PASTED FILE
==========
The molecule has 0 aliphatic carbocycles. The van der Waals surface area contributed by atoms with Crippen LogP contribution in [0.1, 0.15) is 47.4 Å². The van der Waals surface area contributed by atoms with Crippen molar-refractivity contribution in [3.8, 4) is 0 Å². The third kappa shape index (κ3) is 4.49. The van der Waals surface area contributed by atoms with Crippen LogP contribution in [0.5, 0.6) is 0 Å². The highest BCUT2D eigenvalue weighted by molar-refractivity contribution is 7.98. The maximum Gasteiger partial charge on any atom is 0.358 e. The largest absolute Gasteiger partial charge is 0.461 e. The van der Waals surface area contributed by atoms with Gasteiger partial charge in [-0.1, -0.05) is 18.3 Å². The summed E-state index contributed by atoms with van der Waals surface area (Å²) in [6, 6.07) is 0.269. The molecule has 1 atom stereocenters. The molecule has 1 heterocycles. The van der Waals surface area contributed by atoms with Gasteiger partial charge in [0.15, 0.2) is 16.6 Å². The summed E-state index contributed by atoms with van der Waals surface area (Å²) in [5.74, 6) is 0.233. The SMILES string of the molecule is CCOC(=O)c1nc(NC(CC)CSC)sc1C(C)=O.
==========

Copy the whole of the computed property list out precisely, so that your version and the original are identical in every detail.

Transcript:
The molecule has 0 aliphatic carbocycles. The van der Waals surface area contributed by atoms with Crippen LogP contribution in [0.1, 0.15) is 47.4 Å². The van der Waals surface area contributed by atoms with Crippen molar-refractivity contribution in [3.8, 4) is 0 Å². The third kappa shape index (κ3) is 4.49. The van der Waals surface area contributed by atoms with Crippen LogP contribution in [0.5, 0.6) is 0 Å². The highest BCUT2D eigenvalue weighted by molar-refractivity contribution is 7.98. The maximum Gasteiger partial charge on any atom is 0.358 e. The largest absolute Gasteiger partial charge is 0.461 e. The van der Waals surface area contributed by atoms with Gasteiger partial charge in [-0.1, -0.05) is 18.3 Å². The summed E-state index contributed by atoms with van der Waals surface area (Å²) in [6, 6.07) is 0.269. The molecule has 1 atom stereocenters. The molecule has 1 heterocycles. The van der Waals surface area contributed by atoms with Gasteiger partial charge in [0.15, 0.2) is 16.6 Å². The summed E-state index contributed by atoms with van der Waals surface area (Å²) in [5.74, 6) is 0.233. The SMILES string of the molecule is CCOC(=O)c1nc(NC(CC)CSC)sc1C(C)=O.